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Underlayment under exterior foam on new roof

CcsIA | Posted in General Questions on

Building new home unvented cathedral ceilings Zone 6
Wondering if I need any type of underlayment on my first layer of plywood or if 2 layers of 2.5″ polyiso insulation  1/2 sheathing with peel and stick is fine?

From inside to out  Drywall,  11 7/8 I joist with fiberglass batts, 1/2 ” OSB, 2 layers of 2.5” polyiso insulation, 1/2 sheathing with peel n stick membrane, metal roof.

Thanks for any help

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  1. creativedestruction | | #1

    You need an air barrier underneath the polyiso. The peel and stick would work great there. You may be able to attach the metal roofing to 2x4's laid on the flat as opposed to a second sheathing layer. Check with the roofing manufacturer and product data.


    1. CcsIA | | #2

      The roofing needs a flat surface.
      If the peel and stick is on the first layer of sheathing would a less expensive sheathing work on the outer sheathing directly under the metal roofing?


  2. Expert Member
    Akos | | #3

    5" of polyiso is not enough for condensation control of a full fill of the 11 8/7 rafters. In your area you want 50% of the assembly R value to be the rigid insulation. This ratio can be pushed if you install a smart vapor retarder and are careful with air sealing the ceiling but R40 of fluffy is on the high side.

    You don't have to fully insulated the I-joist, you can use thinner batts as long as they get pushed up to the roof deck with insulation wire.

    P.S. You want the peel and stick bellow the foam. I prefer to work with plywood as it holds screws much better but OSB is good enough for the top layer.

  3. onslow | | #4


    For what it worth, I put the Grace Water shield under the metal roof because local code requires it. The first layer on the sheathing was a synthetic that was walkable and very quick to put down. Weather demands warranted getting dried in promptly, so it was nice wide and fast product to use. I can't attest to the air sealing quality as everything is closed to inspection, but there should be little to no path ways for air to flow outward once detailed. My dry to interior plan is abetted by living in a very, very, dry climate.

    Do be sure to get high temperature rated materials, whichever way you elect to put the two choices on. Personally, I would put the Grace on top because it can seal the numerous little punctures you are putting into the assembly as you apply the clips for standing seam. If you are going with a face screwed metal roof, all the more reason to have the additional security if a fastener gasket fails. The metal roof certainly does not telegraph the presence of overlaps of the Grace material, which is pretty thick compared to many other roof papers.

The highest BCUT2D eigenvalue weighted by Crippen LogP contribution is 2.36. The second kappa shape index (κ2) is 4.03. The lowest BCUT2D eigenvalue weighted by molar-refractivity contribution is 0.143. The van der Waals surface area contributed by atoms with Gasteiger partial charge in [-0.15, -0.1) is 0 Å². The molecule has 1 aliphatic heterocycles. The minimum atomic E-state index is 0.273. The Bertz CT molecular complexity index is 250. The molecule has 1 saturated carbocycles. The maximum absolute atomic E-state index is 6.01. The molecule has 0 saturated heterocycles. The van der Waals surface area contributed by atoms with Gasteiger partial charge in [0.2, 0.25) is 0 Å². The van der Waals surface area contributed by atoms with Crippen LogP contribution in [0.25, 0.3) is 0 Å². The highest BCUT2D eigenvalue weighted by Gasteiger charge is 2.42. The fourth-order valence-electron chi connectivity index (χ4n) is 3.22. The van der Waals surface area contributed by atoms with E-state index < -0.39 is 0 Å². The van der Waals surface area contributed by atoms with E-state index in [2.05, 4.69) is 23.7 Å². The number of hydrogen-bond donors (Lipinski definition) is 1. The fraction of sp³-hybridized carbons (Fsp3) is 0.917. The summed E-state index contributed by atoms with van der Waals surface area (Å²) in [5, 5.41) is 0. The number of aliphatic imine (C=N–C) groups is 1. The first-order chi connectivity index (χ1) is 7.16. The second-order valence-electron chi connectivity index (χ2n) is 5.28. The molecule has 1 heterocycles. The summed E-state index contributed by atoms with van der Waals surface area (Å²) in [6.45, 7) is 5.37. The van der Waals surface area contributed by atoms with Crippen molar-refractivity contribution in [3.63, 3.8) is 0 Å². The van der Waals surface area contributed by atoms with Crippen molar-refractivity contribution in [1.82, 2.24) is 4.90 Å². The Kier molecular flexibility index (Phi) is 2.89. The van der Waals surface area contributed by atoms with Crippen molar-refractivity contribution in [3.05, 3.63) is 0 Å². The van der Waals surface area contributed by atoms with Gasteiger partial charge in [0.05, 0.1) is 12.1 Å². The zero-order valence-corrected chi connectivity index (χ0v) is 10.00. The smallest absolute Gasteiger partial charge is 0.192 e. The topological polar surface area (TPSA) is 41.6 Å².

My outer insulation layer is 7.75" nailbase so with EPS my ratio of exterior to interior R value is about 2 to 1 since I used R-19 batts. Wire batt holders come in different pre-cut lengths for 16" and 24" framing. Unfortunately, they are meant to work with solid framing so they are 15 1/2 or 23 1/2" long. Jamming them between solid wood forces them to bow, which if aimed upward will hold the insulation in place. Some will insist on bowing down or horizontally which means you will have to pay attention to placement to ensure the batt is being held up in contact with the sheathing.

    I joist web material doesn't offer the same grip as soft hem/fir and the 15 1/2 wire won't span the distance web to web on I joists set on 16" centers. Cutting 24" wires down would work but I suggest looking to see if suppliers of the I joists have compatible wire choices. What the crew used to anchor the batts between truss elements might be a better option.

    The roof truss top members were 2x6 material so the R-19 batts matched the depth . The crew glued metal posts to the underside of the sheathing with construction adhesive, then impaled the batts onto them finishing with metal washers that push on one way to stay.

    Being the paranoid type, I followed up the crew with strapping tape stapled to the bottom edge of the truss elements all the way across the field, about every three feet of run. The strapping tape was harvested from the many bundles of material being delivered. And yes I am insane, but I now sleep with assurance (real or imagined) that the batts are staying put, all sealed away behind the drywall. Don't have access to monitor and I am too old to be crawling around truss framing.

    I would second Akos' preference for plywood as final sheathing. The nailbase is flake board and seems to hold up on the scraps I have around the shed. Just the same I have more faith in the plywood. I would suggest 5/8 if you can swing it. The clips for the standing seam would benefit from the extra bite and likely provide a smoother overall surface for the metal roof.

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